An Eau Claire County press release reads:
‘Tis the season for graduation parties! Be sure to include food safety as part of your plans. Events where food is often left out for long periods of time can leave the door open for uninvited guests—bacteria that can make people sick.
The Centers for Disease Control and Prevention (CDC) estimates that each year 17,000 residents in Eau Claire County will become sick from consuming unsafe food. With warmer temperatures, foodborne illness rates increase in the summer. Warmer temperatures can cause the number of bacteria in food to double in as little as 20 minutes!
“By following 4 simple food safety steps – clean, separate, cook, and chill – you can protect your guests from getting a foodborne illness,” says Nicole Kragness, Regulation and Licensing Division Manager at the Eau Claire City-County Health Department. See additional tips below.
Clean: Wash your hands and surfaces often.
• Wash your hands for at least 20 seconds with soap and water before, during, and after preparing food, especially in between handling raw meat and ready-to-eat foods.
• Wash utensils, cutting boards, and countertops with warm, soapy water after preparing each food item.
• If you don’t have access to running water, you can use a water jug, soap, and paper towel. You can also use moist disposable towelettes to clean your hands.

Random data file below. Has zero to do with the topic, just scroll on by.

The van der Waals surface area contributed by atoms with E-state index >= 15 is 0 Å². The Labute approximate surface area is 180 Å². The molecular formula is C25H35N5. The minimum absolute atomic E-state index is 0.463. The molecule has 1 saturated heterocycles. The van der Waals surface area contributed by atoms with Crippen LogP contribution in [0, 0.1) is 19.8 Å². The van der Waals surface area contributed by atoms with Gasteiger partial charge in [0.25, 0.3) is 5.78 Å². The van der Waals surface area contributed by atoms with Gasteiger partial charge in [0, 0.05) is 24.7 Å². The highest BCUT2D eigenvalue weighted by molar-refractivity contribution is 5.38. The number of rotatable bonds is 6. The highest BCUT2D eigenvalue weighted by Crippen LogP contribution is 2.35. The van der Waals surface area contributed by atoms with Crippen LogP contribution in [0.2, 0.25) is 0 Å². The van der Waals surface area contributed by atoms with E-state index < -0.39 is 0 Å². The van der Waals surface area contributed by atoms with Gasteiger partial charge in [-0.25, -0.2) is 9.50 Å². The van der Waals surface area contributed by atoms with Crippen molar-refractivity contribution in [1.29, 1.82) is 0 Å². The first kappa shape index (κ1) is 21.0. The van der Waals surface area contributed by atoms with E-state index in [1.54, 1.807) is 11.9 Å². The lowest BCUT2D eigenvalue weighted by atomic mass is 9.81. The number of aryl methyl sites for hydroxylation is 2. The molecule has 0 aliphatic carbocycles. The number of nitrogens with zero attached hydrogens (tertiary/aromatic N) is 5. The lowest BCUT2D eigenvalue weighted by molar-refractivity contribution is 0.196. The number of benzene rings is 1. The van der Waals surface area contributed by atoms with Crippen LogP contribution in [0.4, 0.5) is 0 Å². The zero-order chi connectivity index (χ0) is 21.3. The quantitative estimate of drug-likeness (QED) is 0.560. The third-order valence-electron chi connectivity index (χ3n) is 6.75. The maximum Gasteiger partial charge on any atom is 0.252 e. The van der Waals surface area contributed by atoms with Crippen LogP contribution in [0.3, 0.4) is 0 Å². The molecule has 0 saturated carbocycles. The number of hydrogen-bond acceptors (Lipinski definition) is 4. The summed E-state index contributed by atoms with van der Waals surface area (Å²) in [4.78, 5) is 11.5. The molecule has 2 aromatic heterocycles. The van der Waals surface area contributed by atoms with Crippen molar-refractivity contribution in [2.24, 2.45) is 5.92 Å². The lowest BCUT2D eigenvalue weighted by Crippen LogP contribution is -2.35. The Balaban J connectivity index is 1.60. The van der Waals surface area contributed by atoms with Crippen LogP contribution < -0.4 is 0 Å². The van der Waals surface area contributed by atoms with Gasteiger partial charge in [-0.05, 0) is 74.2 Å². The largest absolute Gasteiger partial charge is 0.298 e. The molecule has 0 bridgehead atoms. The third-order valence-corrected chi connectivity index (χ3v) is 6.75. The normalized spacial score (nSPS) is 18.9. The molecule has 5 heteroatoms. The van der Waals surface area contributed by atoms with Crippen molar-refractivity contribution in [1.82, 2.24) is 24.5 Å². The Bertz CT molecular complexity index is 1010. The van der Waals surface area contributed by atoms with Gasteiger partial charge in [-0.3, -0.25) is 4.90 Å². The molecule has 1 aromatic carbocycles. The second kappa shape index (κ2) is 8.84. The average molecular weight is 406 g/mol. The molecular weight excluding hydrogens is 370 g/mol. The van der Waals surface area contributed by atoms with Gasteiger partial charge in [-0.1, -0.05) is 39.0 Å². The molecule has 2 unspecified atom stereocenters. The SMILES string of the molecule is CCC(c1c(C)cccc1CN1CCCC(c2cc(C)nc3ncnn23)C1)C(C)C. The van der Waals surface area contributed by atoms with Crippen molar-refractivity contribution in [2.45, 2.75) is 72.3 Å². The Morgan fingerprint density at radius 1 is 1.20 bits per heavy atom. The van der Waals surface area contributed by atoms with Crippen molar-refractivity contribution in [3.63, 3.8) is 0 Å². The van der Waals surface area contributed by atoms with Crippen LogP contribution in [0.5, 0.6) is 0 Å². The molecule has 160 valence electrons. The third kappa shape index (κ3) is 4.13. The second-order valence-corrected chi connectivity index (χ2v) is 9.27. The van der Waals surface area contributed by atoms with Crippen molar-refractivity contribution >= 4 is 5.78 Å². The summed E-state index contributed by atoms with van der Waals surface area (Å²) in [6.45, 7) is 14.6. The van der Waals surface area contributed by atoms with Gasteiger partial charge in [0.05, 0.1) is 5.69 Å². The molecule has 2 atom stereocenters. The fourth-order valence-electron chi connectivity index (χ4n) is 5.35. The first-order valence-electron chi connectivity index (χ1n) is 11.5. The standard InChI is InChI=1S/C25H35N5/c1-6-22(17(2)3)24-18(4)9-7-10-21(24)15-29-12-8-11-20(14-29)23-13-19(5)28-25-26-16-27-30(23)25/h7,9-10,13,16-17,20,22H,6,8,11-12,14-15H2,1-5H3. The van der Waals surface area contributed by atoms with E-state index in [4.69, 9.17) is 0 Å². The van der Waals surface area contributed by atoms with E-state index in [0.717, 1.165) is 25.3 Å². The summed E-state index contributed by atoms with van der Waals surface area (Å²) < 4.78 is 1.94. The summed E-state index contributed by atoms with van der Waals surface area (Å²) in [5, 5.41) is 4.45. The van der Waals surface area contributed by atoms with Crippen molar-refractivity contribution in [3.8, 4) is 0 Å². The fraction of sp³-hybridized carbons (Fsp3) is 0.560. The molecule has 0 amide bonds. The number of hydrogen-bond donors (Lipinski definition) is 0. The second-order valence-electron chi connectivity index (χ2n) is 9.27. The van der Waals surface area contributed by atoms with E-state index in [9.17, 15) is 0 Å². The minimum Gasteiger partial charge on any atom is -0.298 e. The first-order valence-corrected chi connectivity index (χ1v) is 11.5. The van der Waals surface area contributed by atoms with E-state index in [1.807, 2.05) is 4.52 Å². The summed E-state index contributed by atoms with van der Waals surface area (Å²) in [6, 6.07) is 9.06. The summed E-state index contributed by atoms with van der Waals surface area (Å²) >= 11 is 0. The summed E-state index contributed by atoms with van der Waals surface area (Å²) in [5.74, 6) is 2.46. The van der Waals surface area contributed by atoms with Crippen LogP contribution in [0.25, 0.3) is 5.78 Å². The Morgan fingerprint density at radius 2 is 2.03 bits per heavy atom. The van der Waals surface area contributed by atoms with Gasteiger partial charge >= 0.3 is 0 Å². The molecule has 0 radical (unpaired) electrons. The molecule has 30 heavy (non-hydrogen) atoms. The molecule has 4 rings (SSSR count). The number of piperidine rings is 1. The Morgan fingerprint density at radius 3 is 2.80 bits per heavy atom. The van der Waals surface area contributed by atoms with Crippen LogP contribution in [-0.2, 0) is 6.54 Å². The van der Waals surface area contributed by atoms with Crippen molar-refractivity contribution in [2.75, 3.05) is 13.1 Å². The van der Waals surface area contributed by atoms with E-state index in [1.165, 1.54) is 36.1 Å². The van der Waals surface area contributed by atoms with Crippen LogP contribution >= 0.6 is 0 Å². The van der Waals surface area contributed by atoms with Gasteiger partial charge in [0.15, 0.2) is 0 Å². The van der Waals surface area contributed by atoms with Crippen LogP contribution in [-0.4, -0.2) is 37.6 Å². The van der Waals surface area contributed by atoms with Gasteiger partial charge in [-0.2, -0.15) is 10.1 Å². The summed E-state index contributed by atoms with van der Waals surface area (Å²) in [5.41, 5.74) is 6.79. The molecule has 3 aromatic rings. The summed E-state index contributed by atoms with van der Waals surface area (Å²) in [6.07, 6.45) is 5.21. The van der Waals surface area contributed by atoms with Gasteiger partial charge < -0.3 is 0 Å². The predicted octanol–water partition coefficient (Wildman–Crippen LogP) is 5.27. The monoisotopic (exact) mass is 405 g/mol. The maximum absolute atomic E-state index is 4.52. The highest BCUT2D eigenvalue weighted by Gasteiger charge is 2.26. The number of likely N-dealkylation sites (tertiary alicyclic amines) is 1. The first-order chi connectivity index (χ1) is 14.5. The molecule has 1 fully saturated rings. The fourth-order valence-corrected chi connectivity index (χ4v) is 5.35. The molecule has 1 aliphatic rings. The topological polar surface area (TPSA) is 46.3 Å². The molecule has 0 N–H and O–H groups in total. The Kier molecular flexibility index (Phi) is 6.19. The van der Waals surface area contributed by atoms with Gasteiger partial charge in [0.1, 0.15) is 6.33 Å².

Separate: Keep raw and ready-to-eat foods away from each other.
• Use separate cutting boards and utensils for raw meat and foods that won’t be cooked, such as bread, fruit, and summer salads.
• Use clean plates and utensils for cooked meat. Don’t use the same utensils that were used for raw meat for other food. Cook food to the right temperature.
• Use a clean thermometer to check your food temperatures.
• Keep hot food hot. Food can be moved to the side of grill to keep warm until serving
• Reheat your food properly. Pre-cooked foods should be reheated to 165◦ F in two hours on a stove, in a microwave, or in a roaster.
Chill: Refrigerate promptly.
• If there’s no refrigerator: Use insulated coolers and fill with ice or ice packs. A full cooler stays cold longer.
• Avoid opening coolers repeatedly.
• Keep cold food cold and below 41°F. This includes raw meat, poultry, and seafood, deli meats and sandwiches, summer salads (pasta salad, potato salad, etc.), cut fruits and vegetables, and dairy products.
• If you have to prep food ahead of time, make sure the food is cooled properly after prepping it. • Refrigerate leftovers quickly. If perishable foods are out longer than two hours, or one hour at 90°F, throw it out.